Some balances will likely be very slow to move, including the one-third in accounts of less than $1 million, because the dollar value of optimization is too small to matter. Others earning hard-dollar interest may need to pass that cash along to beneficial owners, which may add unwanted complexity. Then there are those that are simply slow to change.  

At Curinos, we believe banks would be well advised to weigh the risk that the total share of commercial balances in NIB products will drop from about a third to somewhere in the mid-20% range. We base this view on continuing cross-product flows, rate differences between ECRs and interest-bearing alternatives and the composition of remaining ECR balances. The downside risk is even steeper if rates normalize closer to current levels than the neutral levels policymakers and market participants currently anticipate.  

For a bank with $10 billion in commercial deposits, a mix shift from 33% NIB to 25% NIB at an average interest-bearing rate of 4% would reduce a bank’s net interest income by $32 million annually. Even assuming its customers also pay 1% of their DDA balances in payments-related fees currently offset by ECR, the net impact to earnings would still be $24 million per year.  

What can be done? Hoping rates come down quickly would be one answer, but not only is that scenario looking increasingly remote, the first couple of Fed cuts likely won’t move the needle because of the ample spread between interest rates and ECRs. So what else? 

First, banks should shore up existing treasury management pricing through robust reviews of standard prices as well as practices around discounting, waivers and exceptions. Best practices include annual reviews of which services are offered, price points relative to market and the impact of relative pricing on customer behavior. For clients with deep discounts or waivers, annual reviews are no longer sufficient. Banks need to know sooner of changes to deposit levels or pricing have pushed the relationship below target profitability hurdles.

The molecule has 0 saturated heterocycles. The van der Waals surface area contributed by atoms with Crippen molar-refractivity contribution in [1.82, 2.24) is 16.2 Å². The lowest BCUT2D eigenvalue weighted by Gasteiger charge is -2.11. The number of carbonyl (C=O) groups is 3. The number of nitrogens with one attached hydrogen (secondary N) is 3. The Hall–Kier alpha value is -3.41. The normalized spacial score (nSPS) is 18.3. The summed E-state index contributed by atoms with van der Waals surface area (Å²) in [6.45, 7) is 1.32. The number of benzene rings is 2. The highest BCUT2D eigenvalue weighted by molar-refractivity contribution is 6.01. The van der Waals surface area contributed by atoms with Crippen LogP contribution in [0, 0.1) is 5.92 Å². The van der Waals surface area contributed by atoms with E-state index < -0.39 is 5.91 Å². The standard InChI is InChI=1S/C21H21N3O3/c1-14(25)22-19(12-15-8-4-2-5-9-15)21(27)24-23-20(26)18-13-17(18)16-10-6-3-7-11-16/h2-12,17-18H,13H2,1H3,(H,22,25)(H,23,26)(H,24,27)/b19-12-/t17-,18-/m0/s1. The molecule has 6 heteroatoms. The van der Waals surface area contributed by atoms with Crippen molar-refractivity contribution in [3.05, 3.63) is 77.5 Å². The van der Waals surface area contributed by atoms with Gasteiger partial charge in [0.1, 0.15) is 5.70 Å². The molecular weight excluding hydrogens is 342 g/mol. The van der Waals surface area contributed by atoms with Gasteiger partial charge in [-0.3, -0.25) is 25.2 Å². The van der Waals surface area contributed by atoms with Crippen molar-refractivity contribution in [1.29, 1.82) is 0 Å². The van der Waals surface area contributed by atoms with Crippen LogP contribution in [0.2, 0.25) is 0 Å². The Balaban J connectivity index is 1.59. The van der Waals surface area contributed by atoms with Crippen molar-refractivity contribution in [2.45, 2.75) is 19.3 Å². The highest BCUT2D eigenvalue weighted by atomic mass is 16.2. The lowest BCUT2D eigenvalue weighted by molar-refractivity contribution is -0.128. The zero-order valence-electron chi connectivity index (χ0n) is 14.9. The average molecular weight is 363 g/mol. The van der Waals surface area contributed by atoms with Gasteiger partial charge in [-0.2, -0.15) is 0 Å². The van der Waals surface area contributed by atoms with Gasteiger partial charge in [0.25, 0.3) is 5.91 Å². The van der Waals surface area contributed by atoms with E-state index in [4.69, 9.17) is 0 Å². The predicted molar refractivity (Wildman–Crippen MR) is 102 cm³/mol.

Second, banks may want to develop a two-tiered pricing model for clients who “pay with deposits” versus those who require market rates on their cash and need to pay hard dollars for their services. Pricing payments services at slim margins works when the client compensates the bank with fees and non-interest-bearing deposits. But for clients demanding indexed rates to keep funds at the bank, pricing for payments services generally needs to stand on its own.  

Such actions may be sufficient in an environment where rates return to +/-3% over the next couple of years and the yield curve normalizes. But in a sustained higher neutral-rate environment, more may be needed. This could include a more radical rethinking of pricing for payments services and much stronger requirements to bundle primary relationship activity with a capital commitment.  

Our intent is not to scare, but to caution. If nothing else, the past few years of volatility have reinforced the value of planning for market outcomes that seem unlikely at the time. Remixing from non-interest-bearing into interest-bearing deposits has the potential to confound efforts to translate modestly falling rates into lower bank funding costs. We believe that contingency planning for the possibility of meaningfully fewer non-interest-bearing deposits in commercial portfolios is a prudent exercise.